My lifelong love affair with snakes started with a heart-breaking incident that took place in the year 1987 when I was studying in class seven. Ganesh belonged to a very poor family from a small village in Latur district. He was one of my closest friends. He used to work in STD booths during the mornings and during holidays. Very hardworking and obedient by nature he used to stay in a modest rented room near my house. We loved each other’s company and we would share the day to day happenings with each other.
One day Ganesh suddenly disappeared without informing me about his whereabouts. I panicked at his absence and later went to the owner of the STD booth where he worked. Ganesh’s employer informed me that he had gone to his village as his sister was admitted in a hospital.
Since he was my best friend, I went to meet Ganesh and his family at the hospital. The entire family was under immense stress which saddened me further. Since both of us were kids, I didn’t know how to help my friend. I returned home after consoling Ganesh that everything would be fine.
Once back home, I was unable to control my tears. The stressed faces of Ganesh’s family members at the hospital kept haunting me. Eventually Ganesh came back and since he didn’t know anyone in our town, I convinced my mother to give him food regularly.
While talking to him I got to know that his married sister had come home for Diwali and while helping in the fields was bitten by a venomous snake. Though she was taken to the civil hospital, her condition worsened and she was shifted to Latur. Despite being shifted to a higher hospital, her condition worsened with each passing day. Due to the high hospital bill, the family had to take a loan by mortgaging their land. Unfortunately, Ganesh’s sister died despite best efforts by his family to save her. The family went into debt and lost their land, money and most importantly their beloved daughter. This incident ruined a happy flourishing family. The trauma saddened me to the core.
It is true that the most painful goodbyes are the ones that are never said and never explained. That day was the turning point in my life. I decided to learn about snakes and the effect of a venomous snakebite. I was determined to help victims of venomous snakebites.
I was too young to understand how snakes were caught or handled and how emergency treatment was to be given in case of a venomous snakebite. I was however determined to learn more on this subject.
A few days after this incident I was travelling to Pune with my friends. During a walk on Tilak Road I came across a scrap merchant. I asked him if he had any book on snakes. He gave me a book which was priced at Rs.10. Learning about snakes from the book perhaps was the defining event that led to my passion for snakes and other reptiles. My interest in reptiles kept increasing with each passing day.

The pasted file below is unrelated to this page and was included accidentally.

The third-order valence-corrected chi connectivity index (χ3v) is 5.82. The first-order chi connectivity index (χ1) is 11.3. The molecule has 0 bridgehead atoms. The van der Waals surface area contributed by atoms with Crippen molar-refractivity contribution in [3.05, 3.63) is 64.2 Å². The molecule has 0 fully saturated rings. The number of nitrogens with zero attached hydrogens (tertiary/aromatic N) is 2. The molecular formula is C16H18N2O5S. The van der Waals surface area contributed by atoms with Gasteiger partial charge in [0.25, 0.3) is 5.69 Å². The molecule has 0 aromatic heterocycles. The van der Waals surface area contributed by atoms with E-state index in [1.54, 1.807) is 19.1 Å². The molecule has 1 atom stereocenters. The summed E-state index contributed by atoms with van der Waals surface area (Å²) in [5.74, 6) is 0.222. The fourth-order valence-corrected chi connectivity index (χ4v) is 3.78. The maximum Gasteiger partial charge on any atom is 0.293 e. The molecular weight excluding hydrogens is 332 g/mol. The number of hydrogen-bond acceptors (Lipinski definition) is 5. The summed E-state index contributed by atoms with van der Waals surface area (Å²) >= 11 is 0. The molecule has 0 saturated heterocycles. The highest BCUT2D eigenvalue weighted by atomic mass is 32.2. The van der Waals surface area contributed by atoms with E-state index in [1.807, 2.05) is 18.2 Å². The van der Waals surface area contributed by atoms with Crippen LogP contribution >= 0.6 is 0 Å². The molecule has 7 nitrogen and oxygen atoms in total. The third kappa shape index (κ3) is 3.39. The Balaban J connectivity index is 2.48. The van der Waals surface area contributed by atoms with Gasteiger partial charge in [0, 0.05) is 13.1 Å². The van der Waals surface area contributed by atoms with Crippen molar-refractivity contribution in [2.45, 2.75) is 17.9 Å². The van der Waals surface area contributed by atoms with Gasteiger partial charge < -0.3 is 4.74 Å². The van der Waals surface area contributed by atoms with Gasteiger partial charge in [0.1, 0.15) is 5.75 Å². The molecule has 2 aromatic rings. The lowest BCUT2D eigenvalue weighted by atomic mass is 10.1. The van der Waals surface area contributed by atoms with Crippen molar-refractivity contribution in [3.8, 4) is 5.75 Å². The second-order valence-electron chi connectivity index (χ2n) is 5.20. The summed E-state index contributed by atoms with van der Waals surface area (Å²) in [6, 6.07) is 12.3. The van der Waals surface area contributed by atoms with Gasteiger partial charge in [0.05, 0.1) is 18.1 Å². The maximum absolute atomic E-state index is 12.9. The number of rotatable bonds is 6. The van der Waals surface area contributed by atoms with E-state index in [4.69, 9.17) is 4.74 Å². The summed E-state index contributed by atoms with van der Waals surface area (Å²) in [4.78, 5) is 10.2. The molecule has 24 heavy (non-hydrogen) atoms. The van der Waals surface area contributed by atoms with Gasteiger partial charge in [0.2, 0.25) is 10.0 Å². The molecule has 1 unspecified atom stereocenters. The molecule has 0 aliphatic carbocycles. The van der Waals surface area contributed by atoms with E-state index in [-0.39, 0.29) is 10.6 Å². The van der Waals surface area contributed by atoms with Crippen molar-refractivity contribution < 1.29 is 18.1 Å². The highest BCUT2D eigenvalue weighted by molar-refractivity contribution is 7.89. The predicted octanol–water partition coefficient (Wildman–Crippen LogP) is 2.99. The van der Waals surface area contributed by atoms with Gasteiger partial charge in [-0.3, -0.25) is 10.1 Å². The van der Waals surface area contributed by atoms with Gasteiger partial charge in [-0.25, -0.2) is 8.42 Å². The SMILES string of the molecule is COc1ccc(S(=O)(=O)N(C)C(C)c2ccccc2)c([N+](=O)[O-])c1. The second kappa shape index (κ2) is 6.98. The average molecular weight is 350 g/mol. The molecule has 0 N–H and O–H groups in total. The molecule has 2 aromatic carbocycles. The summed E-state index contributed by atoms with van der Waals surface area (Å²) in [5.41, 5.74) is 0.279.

I knew that if I travelled to Pune I could source more books on snakes. However, the issue was the money needed for the travel. So, I started saving money and waited for six months. Even after six months of saving, I was short of a few bucks. I had to resort to stealing and with that money I went to Pune and met the same scrap merchant and asked for few more books on snakes and other reptiles. After a long wait of four days he gave me an English book on snakes.
Though I was happy to have that book I was not sure if I could learn much from the book as I had a negligible command over the English language. I put all my energy into improving my English skills. A book by the name “Snakes of India” by P.G. Deoras fired my passion to be a snake rescuer.
If there is a burning desire within you, anything can be accomplished. Knowledge from the snake books and field guidance from a few local rescuers took me on a journey of rescuing more than 50,000 snakes and hatchlings in my region. Being a rescuer and social activist, I was able to help more than 100 snake bite victims to get to the hospital in time and in some cases donated towards the treatment of poor victims.
Snakes are grossly misunderstood creatures. Everyone in our community should be made aware of snakes and other reptiles. They are not the villains as portrayed in many of the Bollywood movies. They are the most shy and sensitive creatures and try to get away from humans. When we come in contact with a snake, it usually warns and tries to flee the scene. Snakes generally bite in self-defence when cornered. To illustrate this example, I would like to share a rescue incident where I was bitten by a juvenile Spectacled Cobra. It was night time and the snake was inside a house that was small and congested with furniture and other household items. The entire neighbourhood had gathered out of curiosity. As I entered the house and tried rescuing the snake, got distracted for a split second due to the onlookers shouting instructions etc. The juvenile snake bit me on my right-hand thumb. I suffered envenomation and was immediately rushed to the hospital. I was in the ICU (Intensive Care Unit) for two days and later shifted to the general ward for a day. In total I was administered 27 vials of snake antivenom. Learnt my lesson from this incident and try to rescue snakes in a more controlled environment and under the local forest department guidance.
The importance of snakes and other reptiles in the environment is immense. They help strike a balance in nature. They fill the important role of being both predator and prey and their presence and removal directly impacts the health of the ecosystem.
SAVE A SNAKE & SAVE THE ENVIRONMENT……BE A SNAKE FRIEND
Story & Images contributed by Bhima Shankar Gadve, Latur.